When the late physicist Bernard d’Espagnat described reality, he spoke in terms of its veiling; ordinary observable reality – let’s call it the realm of Newtonian cause and effect – acts as a surface or veil for what is hidden beneath it.[1] If a theologian were saying the same thing the language might be “things visible and invisible,” a sacramental way of describing reality. Regardless, the reality we perceive is the surface of the pond, not the pond in all its depths.

We suppose this surface to be reliable and solid, something dependable and predictable. And to be sure, it often is. That’s how we can calculate that we are about out of milk, need to make a trip to the store, know a pathway there, remember transactions that will obtain the milk, and return home to drink it. Usually that is the case, but not always.

To make life easier our brains and social structures have created maps of predictability to keep this cause and effect surface easy to navigate. When people deviate from the pattern they are corrected. Mechanisms in our worldview keep the ball bouncing. Until it doesn’t anymore. Then, if we were a quantum physicist and not a Newtonian, we might say that it was only time until the house of cards fell, that we could only maintain this illusion for so long.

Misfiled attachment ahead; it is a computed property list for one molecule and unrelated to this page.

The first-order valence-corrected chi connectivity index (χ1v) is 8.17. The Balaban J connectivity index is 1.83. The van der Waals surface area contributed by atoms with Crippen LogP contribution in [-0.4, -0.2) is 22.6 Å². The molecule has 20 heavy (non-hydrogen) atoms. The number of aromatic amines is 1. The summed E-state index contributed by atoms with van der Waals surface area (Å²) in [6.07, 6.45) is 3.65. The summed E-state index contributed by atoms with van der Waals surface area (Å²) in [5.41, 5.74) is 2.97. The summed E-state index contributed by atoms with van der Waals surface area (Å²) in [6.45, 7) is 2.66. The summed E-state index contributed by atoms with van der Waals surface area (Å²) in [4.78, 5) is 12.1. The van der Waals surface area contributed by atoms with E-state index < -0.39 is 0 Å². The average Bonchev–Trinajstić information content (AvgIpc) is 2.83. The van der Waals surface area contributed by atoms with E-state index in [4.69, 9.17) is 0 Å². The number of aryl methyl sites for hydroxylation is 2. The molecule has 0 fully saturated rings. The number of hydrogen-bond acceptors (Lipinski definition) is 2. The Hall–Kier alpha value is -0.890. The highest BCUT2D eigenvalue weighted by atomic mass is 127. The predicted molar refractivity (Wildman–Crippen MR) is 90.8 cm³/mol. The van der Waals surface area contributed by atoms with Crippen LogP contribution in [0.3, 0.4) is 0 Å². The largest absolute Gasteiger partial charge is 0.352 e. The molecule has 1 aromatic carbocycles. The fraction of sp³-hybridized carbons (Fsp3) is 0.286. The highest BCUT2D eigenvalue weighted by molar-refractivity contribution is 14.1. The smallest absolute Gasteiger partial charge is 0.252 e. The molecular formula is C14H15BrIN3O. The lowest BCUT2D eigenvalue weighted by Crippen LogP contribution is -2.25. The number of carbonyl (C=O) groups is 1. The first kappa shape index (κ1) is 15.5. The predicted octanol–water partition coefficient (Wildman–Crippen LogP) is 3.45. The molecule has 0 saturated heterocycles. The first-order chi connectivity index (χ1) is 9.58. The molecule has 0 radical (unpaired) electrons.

That, by the way, is exactly what most of the world religions have said for millennia, that what seems to be real is indeed illusion, that nothing is permanent save what buoys it up from beneath, that there is a difference between the essence of things and the form it takes in history. Or, returning to the physicists, that there is energy on one side of the equation and everything else on the other side.

So, there is only so much that can be known on a plane that is so unpredictable. For example, as every freshman physics major knows from Heisenberg and his Uncertainty Principle, one cannot know the velocity of a particle and its location as the same time. To know one is to not know the other.

All said differently, a mathematician-philosopher like Ludwig Wittgenstein would say that there is a difference between a mathematical proposition and reality as it actually is.[2] Propositions only resemble reality to a greater or lesser degree, and in every case, theory is not entirely equivalent to reality. The finitude of the human mind cannot exhaust the complexity and unpredictability of reality.